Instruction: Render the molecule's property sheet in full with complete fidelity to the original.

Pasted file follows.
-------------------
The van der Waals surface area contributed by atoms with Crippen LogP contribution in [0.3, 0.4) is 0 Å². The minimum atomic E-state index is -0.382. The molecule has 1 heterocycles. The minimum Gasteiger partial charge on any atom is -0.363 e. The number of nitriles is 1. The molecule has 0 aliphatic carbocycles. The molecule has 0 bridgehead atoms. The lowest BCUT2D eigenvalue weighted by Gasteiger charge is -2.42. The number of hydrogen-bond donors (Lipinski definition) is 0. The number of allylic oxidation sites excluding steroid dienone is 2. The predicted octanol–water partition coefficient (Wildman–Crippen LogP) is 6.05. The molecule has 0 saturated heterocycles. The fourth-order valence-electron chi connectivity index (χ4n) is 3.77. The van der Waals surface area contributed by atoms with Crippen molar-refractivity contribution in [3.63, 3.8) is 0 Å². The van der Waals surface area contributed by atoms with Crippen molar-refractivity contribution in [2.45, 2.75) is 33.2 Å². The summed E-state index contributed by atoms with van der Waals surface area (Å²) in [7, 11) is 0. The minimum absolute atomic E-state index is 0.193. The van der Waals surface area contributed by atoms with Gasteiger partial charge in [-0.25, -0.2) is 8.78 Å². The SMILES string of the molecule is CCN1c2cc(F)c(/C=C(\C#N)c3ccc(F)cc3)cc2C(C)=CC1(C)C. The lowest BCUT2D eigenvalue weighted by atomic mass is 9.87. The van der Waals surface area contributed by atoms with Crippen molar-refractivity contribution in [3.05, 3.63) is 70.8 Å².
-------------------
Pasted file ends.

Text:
The van der Waals surface area contributed by atoms with Crippen LogP contribution in [0.3, 0.4) is 0 Å². The minimum atomic E-state index is -0.382. The molecule has 1 heterocycles. The minimum Gasteiger partial charge on any atom is -0.363 e. The number of nitriles is 1. The molecule has 0 aliphatic carbocycles. The molecule has 0 bridgehead atoms. The lowest BCUT2D eigenvalue weighted by Gasteiger charge is -2.42. The number of hydrogen-bond donors (Lipinski definition) is 0. The number of allylic oxidation sites excluding steroid dienone is 2. The predicted octanol–water partition coefficient (Wildman–Crippen LogP) is 6.05. The molecule has 0 saturated heterocycles. The fourth-order valence-electron chi connectivity index (χ4n) is 3.77. The van der Waals surface area contributed by atoms with Crippen molar-refractivity contribution in [3.63, 3.8) is 0 Å². The van der Waals surface area contributed by atoms with Crippen molar-refractivity contribution in [2.45, 2.75) is 33.2 Å². The summed E-state index contributed by atoms with van der Waals surface area (Å²) in [7, 11) is 0. The minimum absolute atomic E-state index is 0.193. The van der Waals surface area contributed by atoms with Gasteiger partial charge in [-0.25, -0.2) is 8.78 Å². The SMILES string of the molecule is CCN1c2cc(F)c(/C=C(\C#N)c3ccc(F)cc3)cc2C(C)=CC1(C)C. The lowest BCUT2D eigenvalue weighted by atomic mass is 9.87. The van der Waals surface area contributed by atoms with Crippen molar-refractivity contribution in [3.05, 3.63) is 70.8 Å².